Vague arm pain: Suffering From Pins and Needles or Heaviness?
Could it be vascular?
There are many causes of pain of the whole arm in adults. This type of pain can be horrible and significantly affect function of the arm. In most conditions a specific part of the arm is affected – usually depending on where the problem is and what specific structure is affected. With some conditions however, the pain and symptoms are more general and influence the whole arm. Here we will discuss some of the less common but often overlooked causes of whole arm pain – symptoms that can occur and how they might be properly assessed and treated.
Thoracic Outlet Syndrome:
This condition can involve the nerves of the Brachial Plexus or the blood vessel of the arm. Typically, symptoms of Thoracic Outlet include a general ache in the whole arm, heaviness or a feeling that the muscles of the arm become easily and quickly fatigued. The symptoms are usually made worse by having the hands above the head or in elevated positions for a period of time. Symptoms might start consistently after a certain amount of this activity but then ease quite quickly once the arms are lowered again. Rarely do the symptoms last when the arm is resting again. Because either the nerves or the blood vessels can be affected in thoracic outlet syndrome, there are some differences in the symptoms that might occur:
1) Neurogenic (nerve) thoracic outlet symptoms:
These may include pins and needles or numbness in the arm with activity. It can also include pain in the arm (sometimes burning in nature) and sometimes this pain can follow a pattern in the arm that follows particular nerves if they are affected. If the conditions have been going on for a while, and the nerves have been significantly influenced, the muscles that those nerves supply have also been affected in the hand. Often it is the lower nerves from the neck that are affected. These present as symptoms in the little finger and ring finger and under side of the forearm but this is not always exclusively the case.
2) Vasculogenic (blood vessel) thoracic outlet symptoms:
If the blood vessels have been affected then the pain is often described as aching, heavy and like the arm gets tired or fatigued very quickly. If the blood vessels are affected it can mean that the blood supply for the rest of the arm is not 100% and so changes can occur in the quality of the arm. This can include changes to the colour of the arm and increased prominence of small veins in the arm and hand. It is less likely that symptoms of pins and needles and numbness will occur but this can still be the case, making differentiating between vascular and neurogenic symptoms challenging.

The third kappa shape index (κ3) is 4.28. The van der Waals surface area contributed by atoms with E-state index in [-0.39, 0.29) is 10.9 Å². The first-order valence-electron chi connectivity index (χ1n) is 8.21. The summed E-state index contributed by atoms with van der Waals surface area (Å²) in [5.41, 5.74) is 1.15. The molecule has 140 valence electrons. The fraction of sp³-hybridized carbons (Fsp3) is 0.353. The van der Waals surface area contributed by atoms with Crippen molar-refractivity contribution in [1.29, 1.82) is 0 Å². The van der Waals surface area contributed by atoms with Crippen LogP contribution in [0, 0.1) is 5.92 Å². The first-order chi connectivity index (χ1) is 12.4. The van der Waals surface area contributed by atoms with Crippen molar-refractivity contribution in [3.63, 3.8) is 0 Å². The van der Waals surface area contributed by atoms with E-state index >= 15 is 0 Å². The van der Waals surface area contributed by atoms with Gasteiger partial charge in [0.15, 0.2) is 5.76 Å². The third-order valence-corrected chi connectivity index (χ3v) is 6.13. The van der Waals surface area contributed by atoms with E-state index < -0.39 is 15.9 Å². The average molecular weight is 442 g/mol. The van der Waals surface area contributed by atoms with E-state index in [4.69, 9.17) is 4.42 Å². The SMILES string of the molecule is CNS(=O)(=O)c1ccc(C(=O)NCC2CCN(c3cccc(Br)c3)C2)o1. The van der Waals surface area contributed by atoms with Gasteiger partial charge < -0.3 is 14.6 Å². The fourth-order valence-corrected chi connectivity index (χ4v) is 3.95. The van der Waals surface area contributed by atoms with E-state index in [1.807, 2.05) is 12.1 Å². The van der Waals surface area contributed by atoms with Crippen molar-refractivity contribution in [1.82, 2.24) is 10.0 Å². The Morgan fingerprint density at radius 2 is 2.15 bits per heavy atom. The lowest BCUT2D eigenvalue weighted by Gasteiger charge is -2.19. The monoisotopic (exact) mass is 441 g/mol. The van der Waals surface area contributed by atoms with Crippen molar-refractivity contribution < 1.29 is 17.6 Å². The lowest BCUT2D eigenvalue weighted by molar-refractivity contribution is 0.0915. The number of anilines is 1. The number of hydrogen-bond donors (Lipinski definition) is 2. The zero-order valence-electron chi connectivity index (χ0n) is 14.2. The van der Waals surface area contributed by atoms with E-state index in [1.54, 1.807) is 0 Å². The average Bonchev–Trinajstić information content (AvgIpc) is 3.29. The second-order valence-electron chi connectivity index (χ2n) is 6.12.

A large proportion of the assessment for these conditions is based on a clear and accurate discussion of the clinical symptoms with the patient. Identifying this clear ‘on/off type’ pain with above head activities and the description of the pain would give a good idea of the diagnosis. In addition to this there are some clinical tests used to add strength to a diagnosis. Some of these include the Adsons Test, Allens Test and Roo’s Test procedures. These tests all look to add extra stress to the vascular tissues that are in question so that symptoms may start or blood flow (assessed by checking the pulse at the wrist) can be monitored. Other tests used to determine if nerves are being effected include neurodynamic tests which stress the nerves and look for reproduction of symptoms.
Once a clear diagnosis has been reached, then treatment can be aimed at the structures that may be causing irritation of the blood vessels or nerves. Clear diagnosis is the primary aim as it leads to clear explanation to the patient and understanding of their condition and what might aggravate it. Treatment aimed towards reducing stress on the irritated structures can then be given. For example, this might include postural changes to take pressure off nerves or blood vessels by increasing space around the shoulder and rib cage. Stretching or reducing tension in muscles that might be compressing tissues or changing the way these are performed can also enable better movement and overall glide of tissues.
If you think these symptoms sound familiar or you would like more information on these conditions, consider a specialist physiotherapy assessment of your symptoms and a presentation now.